Seymour Wishman, producer and president of New York-based independent distribution company First Run Features, died Jan. 29 at his family home in Bridgewater, Connecticut. He was 79 years old.
Wishman’s family confirmed his death to The Hollywood Reporter Monday. A cause of death has not been shared.
First Run Features, formed in 1979, distributed projects including that of Michael Apted 28 years (Wishman eventually brought the whole At the top series in the United States); Spike Lee’s first feature film, 1983 Joe’s Bed-Stuy Barbershop: we cut heads; In the shadow of the stars, which won an Academy Award for Best Documentary Feature in 1992; and 2009 America’s Most Dangerous Man: Daniel Ellsberg and the Pentagon Papers.
The company has been involved in films by directors such as Peter Jackson, Alex Gibney, Michael Winterbottom, Jane Campion, David O. Russell and Claire Denis. On its 30th anniversary, First Run Features was honored by the Film Society of Lincoln Center for its “outstanding courage in distributing cutting-edge and sometimes controversial works”.
Wishman co-directed and produced sex and justice, a 1993 documentary about the Supreme Court confirmation hearings of Anita Hill and Clarence Thomas. Because of its commitment to personal, political and alternative content, First Run Features was a founding member of Ovid, an independent film streaming service.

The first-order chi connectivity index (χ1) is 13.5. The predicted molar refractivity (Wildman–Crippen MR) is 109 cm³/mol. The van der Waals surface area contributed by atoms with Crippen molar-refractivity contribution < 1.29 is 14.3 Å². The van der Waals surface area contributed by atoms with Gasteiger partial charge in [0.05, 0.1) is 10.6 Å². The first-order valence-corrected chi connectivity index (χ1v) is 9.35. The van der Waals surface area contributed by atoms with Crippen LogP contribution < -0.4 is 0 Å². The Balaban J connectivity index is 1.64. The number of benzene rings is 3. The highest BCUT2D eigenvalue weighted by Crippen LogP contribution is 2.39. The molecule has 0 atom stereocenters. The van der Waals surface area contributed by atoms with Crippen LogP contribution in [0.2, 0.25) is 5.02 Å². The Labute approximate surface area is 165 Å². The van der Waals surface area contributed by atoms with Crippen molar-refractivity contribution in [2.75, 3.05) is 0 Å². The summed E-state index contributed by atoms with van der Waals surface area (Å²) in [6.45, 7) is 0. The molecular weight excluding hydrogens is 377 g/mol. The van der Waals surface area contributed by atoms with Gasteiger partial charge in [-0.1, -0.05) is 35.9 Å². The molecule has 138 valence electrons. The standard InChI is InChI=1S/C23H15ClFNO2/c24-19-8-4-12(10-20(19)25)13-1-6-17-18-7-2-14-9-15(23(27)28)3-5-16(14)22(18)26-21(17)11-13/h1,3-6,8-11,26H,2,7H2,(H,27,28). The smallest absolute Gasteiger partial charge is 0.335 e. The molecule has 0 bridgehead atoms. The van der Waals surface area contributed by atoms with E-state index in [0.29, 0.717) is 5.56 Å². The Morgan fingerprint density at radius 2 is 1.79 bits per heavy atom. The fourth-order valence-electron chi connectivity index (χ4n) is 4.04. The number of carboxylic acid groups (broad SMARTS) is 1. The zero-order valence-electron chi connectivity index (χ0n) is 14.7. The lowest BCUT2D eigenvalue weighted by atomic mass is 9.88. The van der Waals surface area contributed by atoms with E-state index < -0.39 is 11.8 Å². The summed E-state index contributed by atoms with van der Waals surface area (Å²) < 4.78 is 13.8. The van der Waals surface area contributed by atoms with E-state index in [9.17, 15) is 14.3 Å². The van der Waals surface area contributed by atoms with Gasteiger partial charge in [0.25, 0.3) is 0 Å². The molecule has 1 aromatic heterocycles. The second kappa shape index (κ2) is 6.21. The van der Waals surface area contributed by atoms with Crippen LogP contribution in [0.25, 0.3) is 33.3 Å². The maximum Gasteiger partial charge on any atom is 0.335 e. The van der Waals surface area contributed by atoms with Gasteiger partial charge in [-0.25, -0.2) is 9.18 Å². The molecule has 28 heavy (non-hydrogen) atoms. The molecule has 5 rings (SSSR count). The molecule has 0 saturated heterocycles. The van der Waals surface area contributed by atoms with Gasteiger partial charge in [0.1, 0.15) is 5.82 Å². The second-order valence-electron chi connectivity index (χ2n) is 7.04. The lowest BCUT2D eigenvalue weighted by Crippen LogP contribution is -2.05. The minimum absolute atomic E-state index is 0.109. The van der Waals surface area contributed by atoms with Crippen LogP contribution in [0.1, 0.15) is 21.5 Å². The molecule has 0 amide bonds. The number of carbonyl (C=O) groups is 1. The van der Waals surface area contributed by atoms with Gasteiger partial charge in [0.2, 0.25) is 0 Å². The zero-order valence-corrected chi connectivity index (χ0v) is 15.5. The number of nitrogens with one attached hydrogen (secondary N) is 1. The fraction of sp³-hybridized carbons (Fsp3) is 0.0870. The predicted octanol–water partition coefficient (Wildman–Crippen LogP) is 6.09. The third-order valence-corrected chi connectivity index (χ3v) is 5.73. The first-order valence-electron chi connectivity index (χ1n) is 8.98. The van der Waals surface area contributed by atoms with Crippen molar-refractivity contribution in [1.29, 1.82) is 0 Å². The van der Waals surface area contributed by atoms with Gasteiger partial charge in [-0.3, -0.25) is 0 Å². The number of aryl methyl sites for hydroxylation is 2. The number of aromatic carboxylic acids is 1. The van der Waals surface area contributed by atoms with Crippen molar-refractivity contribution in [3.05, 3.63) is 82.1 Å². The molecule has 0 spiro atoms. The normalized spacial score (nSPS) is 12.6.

“He was a champion of underdogs and bold, honest, creative stories,” Wishman’s daughter, Samantha, wrote in a statement to THR. “But what really held him back for nearly 40 years in film was his admiration for the filmmakers he portrayed. No one understands this better than Marc Mauceri, who has worked at First Run for nearly 34 years. and who will take over as president, continuing his legacy and ushering in a new chapter for First Run Features.
In a statement obtained by THR, Mauceri described Wishman’s passing as “a great loss” to himself and his colleagues at First Run Features. “I learned a lot from him, not only about film distribution, but also about his many and varied passions, from Shakespeare to horse racing, from politics to the Talmud. And always, the most interesting, what it was that of growing up in a Jewish family in Newark in the mid-1900s. The stories he told were insightful, compassionate, intelligent and generally hilarious. And at the bottom of it all was his endless love for his wife and his daughter. He will live forever in all who knew him.
The son of Jewish immigrants, Wishman was born in the South Bronx and raised in Newark, New Jersey. He studied at Rutgers Law School and later practiced criminal law in New York and New Jersey, specializing in civil rights cases, before embarking on his film career. In 1977, Wishman served as Deputy Assistant to President Jimmy Carter in the White House.
“Seymour had the mind of a great lawyer, the courage of a successful entrepreneur and the heart of a mensch,” Martin Doblmeier, president of Journey Films, said in a statement. “More than twenty-five years ago, he tried my luck and it changed my life. I know a lot of filmmakers who can say the same.
In addition to his daughter, Wishman is survived by his wife, Nancy Burr Evans, and brother, Harvey Wishman.
8:10 p.m.: Added a statement from Wishman’s daughter, Samantha.